The motorists stranded on Interstate 90 in upstate New York on Wednesday and Thursday have a Great Lake to thank for much of the mess.
A lake effect snow band has covered parts of the Buffalo area with as many as 24 inches of snow in 24 hours, and more snow is expected through Friday morning.
For those not familiar with lake effect snow, it can form when cold air passes over a relatively warm body of water, such as Lake Erie. The air picks up moisture, which freezes and drops as snow over land.
This explanation comes from the National Weather Service’s eastern region headquarters:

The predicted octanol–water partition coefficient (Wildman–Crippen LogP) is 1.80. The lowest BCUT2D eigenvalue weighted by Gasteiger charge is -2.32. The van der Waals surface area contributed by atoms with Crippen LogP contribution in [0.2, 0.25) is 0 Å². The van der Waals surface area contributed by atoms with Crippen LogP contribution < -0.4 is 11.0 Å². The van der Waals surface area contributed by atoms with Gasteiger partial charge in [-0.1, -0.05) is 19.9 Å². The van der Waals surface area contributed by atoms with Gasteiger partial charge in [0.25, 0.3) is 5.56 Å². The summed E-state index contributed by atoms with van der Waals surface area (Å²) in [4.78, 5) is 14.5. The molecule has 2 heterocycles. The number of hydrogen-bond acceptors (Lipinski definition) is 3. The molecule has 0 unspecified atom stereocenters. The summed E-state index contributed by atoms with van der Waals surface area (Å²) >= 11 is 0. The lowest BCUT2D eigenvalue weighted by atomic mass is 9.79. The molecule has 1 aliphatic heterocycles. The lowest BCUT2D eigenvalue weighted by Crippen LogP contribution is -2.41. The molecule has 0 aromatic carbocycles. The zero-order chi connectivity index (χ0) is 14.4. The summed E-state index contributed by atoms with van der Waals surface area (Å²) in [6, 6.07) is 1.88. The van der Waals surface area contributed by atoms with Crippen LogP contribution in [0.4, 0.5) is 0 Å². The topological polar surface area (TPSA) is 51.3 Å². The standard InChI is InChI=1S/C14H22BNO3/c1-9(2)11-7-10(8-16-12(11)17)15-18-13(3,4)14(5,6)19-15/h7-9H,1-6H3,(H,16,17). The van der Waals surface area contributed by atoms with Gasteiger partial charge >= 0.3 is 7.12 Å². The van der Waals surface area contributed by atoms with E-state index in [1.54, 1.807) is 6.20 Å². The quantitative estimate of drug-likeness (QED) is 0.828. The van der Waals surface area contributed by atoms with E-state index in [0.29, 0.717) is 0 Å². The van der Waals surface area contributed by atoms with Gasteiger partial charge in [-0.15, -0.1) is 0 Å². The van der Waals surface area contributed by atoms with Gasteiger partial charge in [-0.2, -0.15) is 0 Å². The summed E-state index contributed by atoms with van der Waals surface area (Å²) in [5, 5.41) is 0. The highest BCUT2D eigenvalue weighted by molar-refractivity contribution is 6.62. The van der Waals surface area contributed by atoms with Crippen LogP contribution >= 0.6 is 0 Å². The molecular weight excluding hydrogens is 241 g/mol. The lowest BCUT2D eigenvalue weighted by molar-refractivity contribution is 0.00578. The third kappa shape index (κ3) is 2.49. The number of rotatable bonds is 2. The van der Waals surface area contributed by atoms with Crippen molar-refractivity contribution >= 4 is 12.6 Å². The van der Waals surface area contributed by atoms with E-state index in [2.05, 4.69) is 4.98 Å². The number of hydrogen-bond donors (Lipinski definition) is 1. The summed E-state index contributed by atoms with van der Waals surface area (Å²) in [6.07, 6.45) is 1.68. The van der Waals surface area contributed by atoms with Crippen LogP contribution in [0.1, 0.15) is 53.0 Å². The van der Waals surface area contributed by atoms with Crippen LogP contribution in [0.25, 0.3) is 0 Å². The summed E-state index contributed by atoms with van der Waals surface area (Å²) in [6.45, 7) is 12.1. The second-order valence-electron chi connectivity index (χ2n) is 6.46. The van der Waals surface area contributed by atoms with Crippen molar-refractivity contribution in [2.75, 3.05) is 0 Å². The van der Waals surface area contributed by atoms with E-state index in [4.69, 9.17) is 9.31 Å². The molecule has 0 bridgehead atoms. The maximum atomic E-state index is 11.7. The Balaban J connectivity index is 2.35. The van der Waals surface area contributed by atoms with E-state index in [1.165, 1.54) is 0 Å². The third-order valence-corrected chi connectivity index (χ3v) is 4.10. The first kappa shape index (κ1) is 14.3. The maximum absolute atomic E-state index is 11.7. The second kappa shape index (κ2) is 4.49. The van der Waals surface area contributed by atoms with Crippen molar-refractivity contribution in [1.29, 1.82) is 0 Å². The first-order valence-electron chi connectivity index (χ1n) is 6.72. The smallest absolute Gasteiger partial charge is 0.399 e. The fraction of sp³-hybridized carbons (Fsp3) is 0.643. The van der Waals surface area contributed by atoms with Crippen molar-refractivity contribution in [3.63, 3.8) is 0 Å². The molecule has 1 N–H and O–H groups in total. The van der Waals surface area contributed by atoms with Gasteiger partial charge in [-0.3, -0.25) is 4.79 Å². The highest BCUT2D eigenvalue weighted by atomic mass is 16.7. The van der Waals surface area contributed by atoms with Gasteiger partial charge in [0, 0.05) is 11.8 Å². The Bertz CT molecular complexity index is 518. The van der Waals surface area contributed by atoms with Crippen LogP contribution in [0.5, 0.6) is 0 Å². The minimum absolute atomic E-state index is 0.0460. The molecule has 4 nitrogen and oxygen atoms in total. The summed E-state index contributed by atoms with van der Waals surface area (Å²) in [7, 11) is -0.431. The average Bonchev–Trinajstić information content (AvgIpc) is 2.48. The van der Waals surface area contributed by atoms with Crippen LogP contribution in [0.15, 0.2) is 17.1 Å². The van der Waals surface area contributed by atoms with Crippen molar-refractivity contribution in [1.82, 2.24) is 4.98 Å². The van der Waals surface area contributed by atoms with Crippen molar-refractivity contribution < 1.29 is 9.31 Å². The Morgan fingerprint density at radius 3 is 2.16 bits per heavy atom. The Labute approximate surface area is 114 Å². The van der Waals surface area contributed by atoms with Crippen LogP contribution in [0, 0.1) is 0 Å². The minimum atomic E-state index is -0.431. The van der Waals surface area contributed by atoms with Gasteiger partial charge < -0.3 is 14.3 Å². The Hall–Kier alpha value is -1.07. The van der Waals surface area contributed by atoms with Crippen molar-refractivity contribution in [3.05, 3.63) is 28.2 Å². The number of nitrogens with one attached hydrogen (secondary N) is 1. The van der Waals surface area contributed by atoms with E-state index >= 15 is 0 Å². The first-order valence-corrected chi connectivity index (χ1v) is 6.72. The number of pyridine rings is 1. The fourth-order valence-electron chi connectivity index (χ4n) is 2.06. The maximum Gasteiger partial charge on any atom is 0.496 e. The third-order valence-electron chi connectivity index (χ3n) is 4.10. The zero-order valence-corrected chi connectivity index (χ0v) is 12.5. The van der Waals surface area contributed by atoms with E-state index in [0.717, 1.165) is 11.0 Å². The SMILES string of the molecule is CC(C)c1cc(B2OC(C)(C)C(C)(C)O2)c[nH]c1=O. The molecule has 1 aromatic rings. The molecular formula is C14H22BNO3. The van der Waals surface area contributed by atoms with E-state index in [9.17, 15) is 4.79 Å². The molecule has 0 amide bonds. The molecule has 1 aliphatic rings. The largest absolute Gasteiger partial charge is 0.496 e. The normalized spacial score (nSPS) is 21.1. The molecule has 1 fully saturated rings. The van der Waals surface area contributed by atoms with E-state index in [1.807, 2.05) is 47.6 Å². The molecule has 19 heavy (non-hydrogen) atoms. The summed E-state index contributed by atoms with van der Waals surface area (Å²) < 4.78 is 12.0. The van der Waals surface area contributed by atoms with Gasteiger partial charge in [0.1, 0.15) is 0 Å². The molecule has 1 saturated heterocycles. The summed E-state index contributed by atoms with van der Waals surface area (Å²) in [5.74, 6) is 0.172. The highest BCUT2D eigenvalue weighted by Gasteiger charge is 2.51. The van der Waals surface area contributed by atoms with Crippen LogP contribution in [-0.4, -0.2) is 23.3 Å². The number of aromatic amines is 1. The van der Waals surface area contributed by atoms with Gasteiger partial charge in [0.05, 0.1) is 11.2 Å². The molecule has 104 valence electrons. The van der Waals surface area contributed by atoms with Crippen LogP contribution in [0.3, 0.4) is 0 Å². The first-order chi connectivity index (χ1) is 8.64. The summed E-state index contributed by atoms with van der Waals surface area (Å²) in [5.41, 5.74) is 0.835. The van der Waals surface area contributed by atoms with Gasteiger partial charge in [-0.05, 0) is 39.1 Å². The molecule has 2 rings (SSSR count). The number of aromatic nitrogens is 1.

"Long after the passage of cold fronts across the region, the relatively warm waters of the Great Lakes often create convective instability in an otherwise stable, arctic or polar continental air mass. … Heat and moisture from the warm lakes [rise] into the "modified" arctic air where it then cools and condenses into snow clouds."
If the winds are right, Buffalo can pick up lake effect snow from Lake Erie, which it is doing now.